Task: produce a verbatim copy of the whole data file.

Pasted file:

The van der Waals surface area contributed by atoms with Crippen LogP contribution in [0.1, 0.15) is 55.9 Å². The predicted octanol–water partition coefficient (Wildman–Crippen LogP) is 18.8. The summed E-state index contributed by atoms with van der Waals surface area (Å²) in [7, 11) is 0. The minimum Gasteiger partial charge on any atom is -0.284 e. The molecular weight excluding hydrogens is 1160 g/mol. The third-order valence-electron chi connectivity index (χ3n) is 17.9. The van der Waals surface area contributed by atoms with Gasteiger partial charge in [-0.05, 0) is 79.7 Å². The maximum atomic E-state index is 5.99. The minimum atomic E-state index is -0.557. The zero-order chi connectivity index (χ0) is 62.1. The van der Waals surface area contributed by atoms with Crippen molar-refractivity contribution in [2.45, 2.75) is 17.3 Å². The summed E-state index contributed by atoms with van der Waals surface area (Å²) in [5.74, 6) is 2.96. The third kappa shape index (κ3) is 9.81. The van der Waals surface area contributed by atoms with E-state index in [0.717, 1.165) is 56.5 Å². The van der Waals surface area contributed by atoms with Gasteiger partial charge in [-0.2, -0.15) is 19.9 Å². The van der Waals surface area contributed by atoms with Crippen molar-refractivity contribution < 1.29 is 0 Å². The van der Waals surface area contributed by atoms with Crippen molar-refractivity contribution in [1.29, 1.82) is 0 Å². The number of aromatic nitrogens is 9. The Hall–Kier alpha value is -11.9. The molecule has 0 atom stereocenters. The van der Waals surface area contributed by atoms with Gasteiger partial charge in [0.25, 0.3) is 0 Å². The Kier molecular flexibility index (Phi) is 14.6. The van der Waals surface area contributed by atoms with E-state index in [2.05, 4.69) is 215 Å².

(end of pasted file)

The van der Waals surface area contributed by atoms with Crippen LogP contribution in [0.1, 0.15) is 55.9 Å². The predicted octanol–water partition coefficient (Wildman–Crippen LogP) is 18.8. The summed E-state index contributed by atoms with van der Waals surface area (Å²) in [7, 11) is 0. The minimum Gasteiger partial charge on any atom is -0.284 e. The molecular weight excluding hydrogens is 1160 g/mol. The third-order valence-electron chi connectivity index (χ3n) is 17.9. The van der Waals surface area contributed by atoms with Gasteiger partial charge in [-0.05, 0) is 79.7 Å². The maximum atomic E-state index is 5.99. The minimum atomic E-state index is -0.557. The zero-order chi connectivity index (χ0) is 62.1. The van der Waals surface area contributed by atoms with Crippen molar-refractivity contribution in [2.45, 2.75) is 17.3 Å². The summed E-state index contributed by atoms with van der Waals surface area (Å²) in [5.74, 6) is 2.96. The third kappa shape index (κ3) is 9.81. The van der Waals surface area contributed by atoms with E-state index in [0.717, 1.165) is 56.5 Å². The van der Waals surface area contributed by atoms with Gasteiger partial charge in [-0.2, -0.15) is 19.9 Å². The van der Waals surface area contributed by atoms with Crippen molar-refractivity contribution < 1.29 is 0 Å². The van der Waals surface area contributed by atoms with Crippen molar-refractivity contribution in [1.29, 1.82) is 0 Å². The number of aromatic nitrogens is 9. The Hall–Kier alpha value is -11.9. The molecule has 0 atom stereocenters. The van der Waals surface area contributed by atoms with Gasteiger partial charge in [0.25, 0.3) is 0 Å². The Kier molecular flexibility index (Phi) is 14.6. The van der Waals surface area contributed by atoms with E-state index in [2.05, 4.69) is 215 Å².